Dakota are $33 an acre, but are $50 in some counties. Montana and
South Dakota average $40 an acre, while farmers in Minnesota and
Wisconsin receive $55 and $60, respectively. Such "idle"
money adds up. Last year, 17,000 CRP contracts earned Montana farmers
$113 million. In North Dakota, more than 32,000 contracts brought
in almost $110 million.
CRP is a politically popular program because it is one of the few
farm programs where small family farmers (those with sales under
$250,000) receive the majority of payments. Lawmakers are looking
to leverage that popularity by increasing CRP's 36 million-acre
cap by about 10 percent in the next farm bill and expanding numerous
other programs designed to preserve or restore wildlife and wetlands
habitat or pay farmers for good conservation practices on working
But like other well-meaning farm programs, policy designed to double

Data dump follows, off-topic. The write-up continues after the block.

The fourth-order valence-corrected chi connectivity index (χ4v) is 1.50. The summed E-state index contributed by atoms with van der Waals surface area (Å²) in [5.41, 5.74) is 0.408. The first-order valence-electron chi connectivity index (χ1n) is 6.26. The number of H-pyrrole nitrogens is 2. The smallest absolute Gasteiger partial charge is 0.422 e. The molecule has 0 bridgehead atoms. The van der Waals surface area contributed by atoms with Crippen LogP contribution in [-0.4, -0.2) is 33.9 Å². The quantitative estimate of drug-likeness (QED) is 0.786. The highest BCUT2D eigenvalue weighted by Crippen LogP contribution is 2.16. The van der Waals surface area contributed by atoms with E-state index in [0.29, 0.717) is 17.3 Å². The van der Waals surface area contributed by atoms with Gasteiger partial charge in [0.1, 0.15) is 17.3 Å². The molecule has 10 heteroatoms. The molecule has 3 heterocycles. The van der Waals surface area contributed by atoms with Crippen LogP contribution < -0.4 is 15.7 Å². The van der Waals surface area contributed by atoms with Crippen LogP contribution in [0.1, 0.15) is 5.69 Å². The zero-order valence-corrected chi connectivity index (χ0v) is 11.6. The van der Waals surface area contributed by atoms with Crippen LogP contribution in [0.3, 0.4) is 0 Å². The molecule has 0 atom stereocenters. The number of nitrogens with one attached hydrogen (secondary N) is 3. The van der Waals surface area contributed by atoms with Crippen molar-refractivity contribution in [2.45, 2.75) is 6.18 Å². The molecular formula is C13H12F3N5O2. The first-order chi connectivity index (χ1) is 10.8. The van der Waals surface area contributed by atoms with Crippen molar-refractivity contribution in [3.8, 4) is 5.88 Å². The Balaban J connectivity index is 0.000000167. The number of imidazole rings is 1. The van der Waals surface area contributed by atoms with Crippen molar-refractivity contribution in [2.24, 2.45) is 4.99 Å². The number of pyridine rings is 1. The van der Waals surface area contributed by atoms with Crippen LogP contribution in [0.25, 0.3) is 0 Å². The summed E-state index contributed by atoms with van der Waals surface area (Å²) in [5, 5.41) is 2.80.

as both farm income support and environmental protector is a leaky
pot of good intentions. For starters, there is the matter of targeting.
While most CRP payments go to small farmerswhich seems to
be the public's desiremuch of it ends up in the hands of retired
farmers or so-called residential-lifestyle households whose main
occupation isn't farmingin both cases, part-time farmers at
A small but notable amount of CRP funding also goes to nonoperators,
or owners of farmland who rent their land to other farmers. No current
data are available on CRP contracts with nonoperators, according
to a source with the Farm Service Agency, the USDA branch that manages
CRP contracts. One earlier USDA report found that 16 percent of
CRP contracts (and 15 percent of CRP acres) were controlled by nonoperators
Tipping the benefits scale
It's well established that CRP and other environmental farm programs
have had positive and wide-reaching results that include reduced
soil erosion, increased wetland restoration and protection, and
improved wildlife habitat in farm country. Soil erosion on cropland,
for example, fell nearly 40 percent from 1982 to 1997, most of which
the USDA's Economic Research Service (ERS attributes to conservation
compliance and CRP. Total public benefit just from erosion reduction
(which keeps waterways cleaner) was "conservatively estimated"
at more than $1 billion.
|Source: U.S. Department of Agriculture
Maybe more visibly, CRP contributed to a 30 percent improvement